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How the COVID-19 pandemic impacted Northeast Ohio nurses

For thousands of front-line nurses, the pandemic was physically and mentally devastating.

PARMA, Ohio — Michelle Brownlee vividly remembers the chaotic pandemic surges. Changing in and out of hot, uncomfortable Covid gear, dealing with double the patient load and limited support staff.  

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For her and thousands of other front-line Covid nurses, the pandemic was physically and mentally devastating.  

“You know, we normally would see about one to two deaths a year on our floor. As normal aging process and end of life, with Covid, within the last two years, we've seen more than 150 deaths on this floor alone,” said University Hospitals Parma Medical Center Nurse Manager Melinda Lakatos, BSN, RN.

At the time, visitors were barred from seeing loved ones, so nurses became their only link.

“They teach and tell you in nursing school that you can’t get personal, but they don't teach you how to navigate a pandemic. And when you're the only source of comfort and the only link between a family and a loved one, you have to get involved,” Brownlee recalled.

“It was a lot of emotional stress on the staff. We supported them with providing them emotional support through our employee assistance program,” Lakatos added.

Michelle Brownlee was one of many nurses who took advantage of mental health resources.  At one point, she even had them on speed dial because the stress of the pandemic was so high.

“Which has been pivotal in us recovering from what we've dealt with, I often tell people, they don't really understand. If you haven't been in this situation dealing with this pandemic, you have no idea the impact it had on us,” she said.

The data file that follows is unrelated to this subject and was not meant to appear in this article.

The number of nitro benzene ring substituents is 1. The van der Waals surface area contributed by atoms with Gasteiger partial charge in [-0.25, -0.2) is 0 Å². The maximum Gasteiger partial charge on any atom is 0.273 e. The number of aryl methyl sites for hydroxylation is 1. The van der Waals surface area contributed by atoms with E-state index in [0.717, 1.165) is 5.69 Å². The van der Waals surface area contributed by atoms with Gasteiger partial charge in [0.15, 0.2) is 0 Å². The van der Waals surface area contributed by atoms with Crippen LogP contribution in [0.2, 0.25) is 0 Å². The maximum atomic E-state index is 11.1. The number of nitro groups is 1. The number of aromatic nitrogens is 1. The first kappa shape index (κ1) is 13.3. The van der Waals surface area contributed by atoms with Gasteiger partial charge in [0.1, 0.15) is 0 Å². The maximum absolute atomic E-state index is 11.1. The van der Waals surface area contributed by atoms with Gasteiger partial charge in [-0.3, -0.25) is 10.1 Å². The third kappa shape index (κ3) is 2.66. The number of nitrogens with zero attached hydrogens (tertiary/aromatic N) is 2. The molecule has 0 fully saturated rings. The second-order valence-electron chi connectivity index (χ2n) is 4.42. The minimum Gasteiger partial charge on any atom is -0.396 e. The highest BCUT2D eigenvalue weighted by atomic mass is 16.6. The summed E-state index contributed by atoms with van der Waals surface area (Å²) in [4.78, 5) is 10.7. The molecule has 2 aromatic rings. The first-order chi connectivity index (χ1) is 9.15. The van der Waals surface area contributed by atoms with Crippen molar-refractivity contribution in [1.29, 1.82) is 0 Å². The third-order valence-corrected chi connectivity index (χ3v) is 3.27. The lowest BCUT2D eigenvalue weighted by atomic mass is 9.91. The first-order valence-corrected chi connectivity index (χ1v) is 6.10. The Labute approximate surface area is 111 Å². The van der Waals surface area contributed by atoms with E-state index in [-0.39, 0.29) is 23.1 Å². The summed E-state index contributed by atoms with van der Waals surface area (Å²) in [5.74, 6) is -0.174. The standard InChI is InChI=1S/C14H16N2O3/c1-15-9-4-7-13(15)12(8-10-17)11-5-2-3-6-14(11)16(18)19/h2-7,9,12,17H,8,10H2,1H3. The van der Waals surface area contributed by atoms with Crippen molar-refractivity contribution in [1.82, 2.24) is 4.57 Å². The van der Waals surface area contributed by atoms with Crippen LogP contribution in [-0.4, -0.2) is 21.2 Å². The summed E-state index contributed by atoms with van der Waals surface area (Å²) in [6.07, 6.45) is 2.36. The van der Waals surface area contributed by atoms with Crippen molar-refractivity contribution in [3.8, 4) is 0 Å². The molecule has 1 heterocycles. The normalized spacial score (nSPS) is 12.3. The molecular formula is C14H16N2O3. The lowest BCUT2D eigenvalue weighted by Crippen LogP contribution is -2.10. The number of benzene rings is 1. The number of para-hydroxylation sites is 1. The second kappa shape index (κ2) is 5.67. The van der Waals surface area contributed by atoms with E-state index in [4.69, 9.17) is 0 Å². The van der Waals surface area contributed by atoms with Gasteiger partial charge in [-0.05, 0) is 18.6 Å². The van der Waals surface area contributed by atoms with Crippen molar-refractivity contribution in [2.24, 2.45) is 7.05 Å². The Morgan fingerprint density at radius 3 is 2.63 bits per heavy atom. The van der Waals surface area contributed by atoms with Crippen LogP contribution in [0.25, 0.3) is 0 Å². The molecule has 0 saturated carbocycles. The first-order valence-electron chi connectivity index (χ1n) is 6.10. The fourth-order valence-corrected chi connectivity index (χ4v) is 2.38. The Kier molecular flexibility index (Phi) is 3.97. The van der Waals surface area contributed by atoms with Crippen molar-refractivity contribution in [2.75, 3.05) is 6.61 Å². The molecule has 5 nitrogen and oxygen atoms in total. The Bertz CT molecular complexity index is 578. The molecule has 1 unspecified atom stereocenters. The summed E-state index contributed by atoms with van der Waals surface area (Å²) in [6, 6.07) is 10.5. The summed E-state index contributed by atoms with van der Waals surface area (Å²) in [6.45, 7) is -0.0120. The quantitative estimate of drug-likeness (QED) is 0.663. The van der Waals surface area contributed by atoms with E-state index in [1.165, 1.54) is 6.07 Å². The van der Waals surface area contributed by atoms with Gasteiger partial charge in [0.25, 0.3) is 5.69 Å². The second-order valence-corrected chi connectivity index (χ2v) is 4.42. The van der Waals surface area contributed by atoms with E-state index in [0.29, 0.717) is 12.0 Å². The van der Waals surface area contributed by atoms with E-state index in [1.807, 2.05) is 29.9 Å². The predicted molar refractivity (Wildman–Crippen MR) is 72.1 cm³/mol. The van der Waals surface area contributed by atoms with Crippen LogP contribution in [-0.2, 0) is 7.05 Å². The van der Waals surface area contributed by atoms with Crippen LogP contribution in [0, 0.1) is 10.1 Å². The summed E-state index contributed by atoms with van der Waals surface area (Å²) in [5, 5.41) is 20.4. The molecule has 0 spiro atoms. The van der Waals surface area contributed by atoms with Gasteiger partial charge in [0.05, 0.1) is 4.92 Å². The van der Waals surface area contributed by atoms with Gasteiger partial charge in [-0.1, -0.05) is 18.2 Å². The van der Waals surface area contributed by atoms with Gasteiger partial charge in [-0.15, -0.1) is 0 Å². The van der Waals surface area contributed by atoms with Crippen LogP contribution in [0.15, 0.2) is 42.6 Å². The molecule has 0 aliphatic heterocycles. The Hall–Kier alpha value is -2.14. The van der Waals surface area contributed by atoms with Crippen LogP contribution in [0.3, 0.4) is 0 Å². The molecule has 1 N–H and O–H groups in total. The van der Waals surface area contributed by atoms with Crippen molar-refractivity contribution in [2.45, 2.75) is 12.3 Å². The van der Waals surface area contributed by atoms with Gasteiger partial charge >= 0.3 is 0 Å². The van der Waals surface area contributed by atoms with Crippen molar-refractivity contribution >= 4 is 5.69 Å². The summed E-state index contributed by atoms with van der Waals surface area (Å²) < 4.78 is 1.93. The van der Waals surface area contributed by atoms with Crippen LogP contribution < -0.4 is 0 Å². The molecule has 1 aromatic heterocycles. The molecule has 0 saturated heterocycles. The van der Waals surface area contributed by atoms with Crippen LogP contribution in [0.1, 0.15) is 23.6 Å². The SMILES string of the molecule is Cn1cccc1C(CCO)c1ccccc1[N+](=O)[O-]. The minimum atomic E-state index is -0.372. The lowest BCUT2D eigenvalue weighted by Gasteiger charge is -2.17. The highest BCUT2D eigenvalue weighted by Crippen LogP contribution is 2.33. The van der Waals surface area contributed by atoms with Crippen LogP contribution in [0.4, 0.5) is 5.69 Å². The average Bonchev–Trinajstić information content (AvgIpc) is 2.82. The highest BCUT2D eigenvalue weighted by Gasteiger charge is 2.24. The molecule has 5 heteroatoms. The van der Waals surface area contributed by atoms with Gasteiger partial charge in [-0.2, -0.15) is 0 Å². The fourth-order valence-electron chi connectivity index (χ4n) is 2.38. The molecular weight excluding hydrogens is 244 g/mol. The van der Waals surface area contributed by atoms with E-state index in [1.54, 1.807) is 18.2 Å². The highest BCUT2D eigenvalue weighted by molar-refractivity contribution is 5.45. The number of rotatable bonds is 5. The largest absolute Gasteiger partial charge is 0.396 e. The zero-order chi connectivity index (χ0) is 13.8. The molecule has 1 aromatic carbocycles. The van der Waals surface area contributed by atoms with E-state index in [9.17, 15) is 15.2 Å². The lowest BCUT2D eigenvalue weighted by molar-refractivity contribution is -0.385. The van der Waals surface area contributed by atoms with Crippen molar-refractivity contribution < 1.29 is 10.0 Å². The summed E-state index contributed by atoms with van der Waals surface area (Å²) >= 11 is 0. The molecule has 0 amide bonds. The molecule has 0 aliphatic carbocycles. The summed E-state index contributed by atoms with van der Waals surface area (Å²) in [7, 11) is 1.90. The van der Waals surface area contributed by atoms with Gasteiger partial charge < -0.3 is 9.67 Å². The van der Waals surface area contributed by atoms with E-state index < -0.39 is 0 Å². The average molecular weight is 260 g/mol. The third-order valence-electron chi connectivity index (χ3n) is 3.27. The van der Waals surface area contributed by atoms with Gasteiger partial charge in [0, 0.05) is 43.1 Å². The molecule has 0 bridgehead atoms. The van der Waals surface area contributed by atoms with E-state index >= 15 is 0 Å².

The nursing shortage began long before the pandemic. Covid made the shortage grow larger as one in five healthcare workers left their careers.  

And the reasons are many.

One study found between 17 and 30% of new nurses leave within the first year of work and up to 56% leave within the second year.

Surveys showed nurses cite burnout and high stress work environments as main reasons for leaving. Followed by compensation, benefits, and the rise in violence against healthcare workers. The fact that many nurses are near retirement age also adds to the shortage.

Brownlee thought about leaving, but didn't, thanks in part to supervisors like Lakatos.

“This is my 30th year in nursing, and this is my career," added Lakatos. "And as a manager for 15 years, I think that the staff that I have on this floor is exceptional. Whatever came at them, they took, and every day are working for the care and compassion of the patient. They're just really kind people that work here and all they care about is the patient and how can we make them better."

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